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Qatari investment fund needs money for J Sainsbury PLC deal

A Qatari investment fund is seeking further funding for the grocer J Sainsbury PLC deal as regulators set a tight deadline.

Shares in Sainsbury dropped 3.2 percent as analysts suggested that the deadline of Nov. 8, just two weeks away, will give Qatar-based Delta Two little time to organize the extra funding for its 10.6 billion pound (15.2 billion EUR; US$21.7 billion) preliminary offer.

"The market will be concerned there will be a last-minute glitch," said Pali International analyst Nick Bubb.

Delta Two, which is backed by the Qatar Investment Authority, said it is seeking 500 million pounds (720 million EUR; US$1 billion) of additional equity to bolster its 600 pence (8.61 EUR; US$12.30) per share offer for Britain's third-largest grocer.

The stock was trading at 565.5 pence (US$11.60; 8.11 EUR) on Friday. It has risen around 30 percent since early February, when a private equity consortium comprising CVC Capital Partners, Kohlberg Kravis Roberts & Co. Ltd. and Blackstone Group International Ltd. expressed interest in the grocer.

That deal fell apart after it was rejected by Sainsbury, and Delta Two steadily built up its stake in the grocer to 25 percent before revealing in July that it was in preliminary talks about a deal. The Sainsbury board agreed last month to open the company's books to Delta Two for limited due diligence.

The pair said Friday they had agreed to seek a deadline for a formal offer from the U.K. Takeover Panel to end the uncertainty for shareholders. If Delta Two decides not to make a bid by the deadline, it will be barred from making an offer for six months.

Delta Two must receive approval for its bid from the Sainsbury family, the second-biggest stakeholder with 18 percent, and from the Sainsbury pension fund trustees. Both were instrumental in blocking the earlier private equity approach.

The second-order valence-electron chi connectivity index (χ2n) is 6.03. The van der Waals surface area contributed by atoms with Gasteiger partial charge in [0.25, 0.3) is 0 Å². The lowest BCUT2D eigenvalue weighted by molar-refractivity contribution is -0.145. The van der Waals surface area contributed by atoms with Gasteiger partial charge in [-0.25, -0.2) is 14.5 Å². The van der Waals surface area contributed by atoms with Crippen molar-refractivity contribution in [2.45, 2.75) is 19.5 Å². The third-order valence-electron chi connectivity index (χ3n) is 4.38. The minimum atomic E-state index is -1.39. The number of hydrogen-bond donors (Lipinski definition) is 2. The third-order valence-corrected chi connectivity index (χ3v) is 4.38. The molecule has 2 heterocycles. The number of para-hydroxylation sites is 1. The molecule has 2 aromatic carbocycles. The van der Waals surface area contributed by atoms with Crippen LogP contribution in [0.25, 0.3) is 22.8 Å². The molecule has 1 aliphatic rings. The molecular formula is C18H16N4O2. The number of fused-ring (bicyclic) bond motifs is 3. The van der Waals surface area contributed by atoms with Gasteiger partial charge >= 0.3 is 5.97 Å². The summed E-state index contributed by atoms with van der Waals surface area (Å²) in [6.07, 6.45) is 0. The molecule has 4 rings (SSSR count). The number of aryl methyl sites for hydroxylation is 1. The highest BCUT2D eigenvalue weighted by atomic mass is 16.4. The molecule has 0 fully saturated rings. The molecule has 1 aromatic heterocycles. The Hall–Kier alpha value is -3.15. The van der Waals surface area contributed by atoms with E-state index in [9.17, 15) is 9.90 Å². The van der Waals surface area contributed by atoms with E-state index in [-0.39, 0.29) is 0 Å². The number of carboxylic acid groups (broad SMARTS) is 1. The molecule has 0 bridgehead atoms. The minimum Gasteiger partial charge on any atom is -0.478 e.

European retailers including Sainsbury, William Morrison Supermarkets PLC and Carrefour SA have attracted strong interest from investors and private equity groups in recent months, largely due to their extensive property portfolios. Sainsbury owns around 8.6 billion pounds (US$17.6 billion; 12.8 billion EUR) worth of real estate.

However, Sainsbury, once Britain's No. 1 grocer, now lags well behind Tesco PLC and just behind Asda Group Ltd., a unit of Wal-Mart Stores Inc., in the national supermarket rankings. It has slid down the chart due to a prolonged price war and internal problems including stock shortages.

Chief Executive Justin King was recruited from Marks & Spencer Group PLC in 2004 to begin a recovery plan and has since has slashed jobs, cut a quarter of Sainsbury's headquarters positions, shut underperforming stores and improved the supply and distribution chain.

Delta Two has said it plans to invest 3.5 billion pounds (US$7.19; 5.02 EUR) over the next five years in Sainsbury to fund store expansion, store refurbishment and the development of Sainsbury's nonfood offerings.